Randomized Factorial Designs Can Assess APMs

The essence of the Shrank and colleagues argument is that few providers will be willing to apply to participate in a demonstration if they do not know in advance their exact risks and rewards—how much they will receive and what requirements they must meet to earn rewards. They also suggest that conducting randomized trials is difficult and costly. Our suggested method of randomizing providers to different combinations of program incentives and requirements does not require a control group that does not receive incentives for participation. This approach could be designed to provide sufficient incentives for voluntary participation in all tested variants or be pursued on a mandatory basis (for example, to test acceptably small changes in payment methods without specific requirements for altering care delivery).

Factorial designs would enable simultaneous learning about effects of multiple incentives and model requirements. These designs have advantages over recent CMS randomized designs such as those of the Million Hearts Cardiovascular Disease Risk Reduction Model or the Medicare Care Choices Model as well as those that test a single form of a model. Yet the factorial approach would differ little in cost or complexity from current Innovation Center evaluations, which are based on quasi-experimental designs. Continued reliance on traditional designs would come with increasing risks to well-informed policy, as available non-APM comparison groups become less representative of what would have occurred without the intervention. Factorial experiments can solve this problem while simultaneously testing multiple payment model variations. Thus, they offer a surer and faster path to definitive learning about APMs. The focus shifts from “Does this specific APM with pre-specified parameters work?” to “How should an APM be designed to maximize its effects?”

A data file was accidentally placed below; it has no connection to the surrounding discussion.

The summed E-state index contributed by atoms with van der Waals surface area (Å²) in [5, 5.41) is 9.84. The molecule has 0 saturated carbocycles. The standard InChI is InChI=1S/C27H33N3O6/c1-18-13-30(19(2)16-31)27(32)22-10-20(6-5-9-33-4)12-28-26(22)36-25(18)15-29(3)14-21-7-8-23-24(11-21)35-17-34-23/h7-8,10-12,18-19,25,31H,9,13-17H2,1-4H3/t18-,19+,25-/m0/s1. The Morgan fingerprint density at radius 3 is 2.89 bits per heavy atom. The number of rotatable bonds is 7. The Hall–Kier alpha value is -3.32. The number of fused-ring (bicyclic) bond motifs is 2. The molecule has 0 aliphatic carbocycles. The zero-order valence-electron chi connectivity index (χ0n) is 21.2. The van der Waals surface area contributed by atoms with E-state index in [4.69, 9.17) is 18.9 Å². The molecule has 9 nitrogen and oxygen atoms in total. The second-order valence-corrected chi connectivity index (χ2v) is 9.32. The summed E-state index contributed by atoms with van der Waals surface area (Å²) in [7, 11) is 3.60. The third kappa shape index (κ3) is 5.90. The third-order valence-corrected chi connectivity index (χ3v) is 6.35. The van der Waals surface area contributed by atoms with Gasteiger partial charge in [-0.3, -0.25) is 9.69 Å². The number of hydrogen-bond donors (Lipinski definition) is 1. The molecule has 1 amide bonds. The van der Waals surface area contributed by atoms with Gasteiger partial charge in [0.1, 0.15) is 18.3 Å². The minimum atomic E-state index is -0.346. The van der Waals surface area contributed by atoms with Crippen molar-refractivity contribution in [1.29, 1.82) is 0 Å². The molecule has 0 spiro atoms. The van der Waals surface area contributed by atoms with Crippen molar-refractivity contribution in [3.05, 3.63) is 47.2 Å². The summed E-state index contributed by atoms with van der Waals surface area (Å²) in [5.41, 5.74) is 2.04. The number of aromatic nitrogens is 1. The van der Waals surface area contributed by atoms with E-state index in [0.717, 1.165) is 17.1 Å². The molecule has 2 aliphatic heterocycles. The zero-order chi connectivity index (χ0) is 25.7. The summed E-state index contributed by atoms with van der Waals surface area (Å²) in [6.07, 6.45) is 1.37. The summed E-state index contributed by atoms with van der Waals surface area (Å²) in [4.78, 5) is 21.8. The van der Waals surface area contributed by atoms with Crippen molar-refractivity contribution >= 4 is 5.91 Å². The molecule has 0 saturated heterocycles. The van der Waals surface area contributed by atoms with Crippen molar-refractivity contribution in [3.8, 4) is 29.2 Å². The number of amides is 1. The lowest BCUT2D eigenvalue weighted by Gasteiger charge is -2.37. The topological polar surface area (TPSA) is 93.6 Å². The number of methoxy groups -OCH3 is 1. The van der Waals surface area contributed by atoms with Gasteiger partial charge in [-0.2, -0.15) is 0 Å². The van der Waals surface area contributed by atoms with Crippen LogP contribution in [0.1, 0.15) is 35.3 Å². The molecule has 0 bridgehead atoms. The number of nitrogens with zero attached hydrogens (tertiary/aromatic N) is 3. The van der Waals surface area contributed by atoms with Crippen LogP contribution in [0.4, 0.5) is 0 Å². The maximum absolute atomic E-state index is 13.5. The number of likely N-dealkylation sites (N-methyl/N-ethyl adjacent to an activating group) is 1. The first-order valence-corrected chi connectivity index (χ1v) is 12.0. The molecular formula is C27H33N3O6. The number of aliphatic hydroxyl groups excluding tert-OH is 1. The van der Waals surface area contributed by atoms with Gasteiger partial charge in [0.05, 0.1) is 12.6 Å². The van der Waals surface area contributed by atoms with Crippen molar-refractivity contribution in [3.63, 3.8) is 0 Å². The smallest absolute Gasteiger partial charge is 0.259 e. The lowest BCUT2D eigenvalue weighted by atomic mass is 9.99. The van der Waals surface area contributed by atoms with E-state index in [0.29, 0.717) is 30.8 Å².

Factorial Designs Can Accelerate Medicare Innovation

As Medicare payment policy evolves over the next decade, decisions on research and evaluation designs will determine the quality of the evidence used to reshape our health care delivery system. Some of the strongest designs for producing necessary evidence might include factorial experimental methods. These designs can be implemented in demonstrations or initiatives regardless of whether provider participation is mandatory or voluntary. It is not too early to begin planning for the Innovation Center’s next round of initiatives and demonstrations. Careful attention to using the best designs will help the Innovation Center initiatives yield timelier, more useful, and stronger evidence for CMS as it seeks to improve health care quality and lower costs in the years ahead.